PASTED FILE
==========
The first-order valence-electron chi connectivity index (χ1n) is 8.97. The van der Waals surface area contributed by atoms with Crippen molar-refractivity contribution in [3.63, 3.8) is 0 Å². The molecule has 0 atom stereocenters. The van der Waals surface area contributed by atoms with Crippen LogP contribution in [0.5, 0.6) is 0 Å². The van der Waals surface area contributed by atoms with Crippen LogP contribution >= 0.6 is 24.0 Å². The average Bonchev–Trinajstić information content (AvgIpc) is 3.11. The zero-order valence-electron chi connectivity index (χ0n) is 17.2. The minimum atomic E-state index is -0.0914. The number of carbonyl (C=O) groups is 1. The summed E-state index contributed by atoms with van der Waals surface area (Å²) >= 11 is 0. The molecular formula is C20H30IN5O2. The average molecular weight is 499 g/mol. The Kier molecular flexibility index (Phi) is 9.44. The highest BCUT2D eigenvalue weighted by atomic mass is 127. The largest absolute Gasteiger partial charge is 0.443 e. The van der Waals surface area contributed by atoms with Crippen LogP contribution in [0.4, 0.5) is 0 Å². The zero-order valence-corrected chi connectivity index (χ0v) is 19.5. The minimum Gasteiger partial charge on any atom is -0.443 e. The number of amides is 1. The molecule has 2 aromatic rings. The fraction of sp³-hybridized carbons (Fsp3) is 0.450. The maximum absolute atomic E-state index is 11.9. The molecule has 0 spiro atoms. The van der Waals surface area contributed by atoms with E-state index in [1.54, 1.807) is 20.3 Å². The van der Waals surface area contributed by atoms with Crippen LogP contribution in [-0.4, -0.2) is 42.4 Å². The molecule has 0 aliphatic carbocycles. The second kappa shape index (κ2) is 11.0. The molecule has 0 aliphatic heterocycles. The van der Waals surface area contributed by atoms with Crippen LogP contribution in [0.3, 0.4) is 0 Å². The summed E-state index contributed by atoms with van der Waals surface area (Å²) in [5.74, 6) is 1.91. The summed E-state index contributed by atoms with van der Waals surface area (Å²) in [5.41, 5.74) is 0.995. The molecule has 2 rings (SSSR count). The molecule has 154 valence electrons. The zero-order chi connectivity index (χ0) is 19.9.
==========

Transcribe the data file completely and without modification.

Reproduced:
The first-order valence-electron chi connectivity index (χ1n) is 8.97. The van der Waals surface area contributed by atoms with Crippen molar-refractivity contribution in [3.63, 3.8) is 0 Å². The molecule has 0 atom stereocenters. The van der Waals surface area contributed by atoms with Crippen LogP contribution in [0.5, 0.6) is 0 Å². The van der Waals surface area contributed by atoms with Crippen LogP contribution >= 0.6 is 24.0 Å². The average Bonchev–Trinajstić information content (AvgIpc) is 3.11. The zero-order valence-electron chi connectivity index (χ0n) is 17.2. The minimum atomic E-state index is -0.0914. The number of carbonyl (C=O) groups is 1. The summed E-state index contributed by atoms with van der Waals surface area (Å²) >= 11 is 0. The molecular formula is C20H30IN5O2. The average molecular weight is 499 g/mol. The Kier molecular flexibility index (Phi) is 9.44. The highest BCUT2D eigenvalue weighted by atomic mass is 127. The largest absolute Gasteiger partial charge is 0.443 e. The van der Waals surface area contributed by atoms with Crippen LogP contribution in [0.4, 0.5) is 0 Å². The zero-order valence-corrected chi connectivity index (χ0v) is 19.5. The minimum Gasteiger partial charge on any atom is -0.443 e. The number of amides is 1. The molecule has 2 aromatic rings. The fraction of sp³-hybridized carbons (Fsp3) is 0.450. The maximum absolute atomic E-state index is 11.9. The molecule has 0 spiro atoms. The van der Waals surface area contributed by atoms with E-state index in [1.54, 1.807) is 20.3 Å². The van der Waals surface area contributed by atoms with Crippen LogP contribution in [-0.4, -0.2) is 42.4 Å². The molecule has 0 aliphatic carbocycles. The second kappa shape index (κ2) is 11.0. The molecule has 0 aliphatic heterocycles. The van der Waals surface area contributed by atoms with Crippen LogP contribution in [0.3, 0.4) is 0 Å². The summed E-state index contributed by atoms with van der Waals surface area (Å²) in [5.74, 6) is 1.91. The summed E-state index contributed by atoms with van der Waals surface area (Å²) in [5.41, 5.74) is 0.995. The molecule has 2 rings (SSSR count). The molecule has 154 valence electrons. The zero-order chi connectivity index (χ0) is 19.9.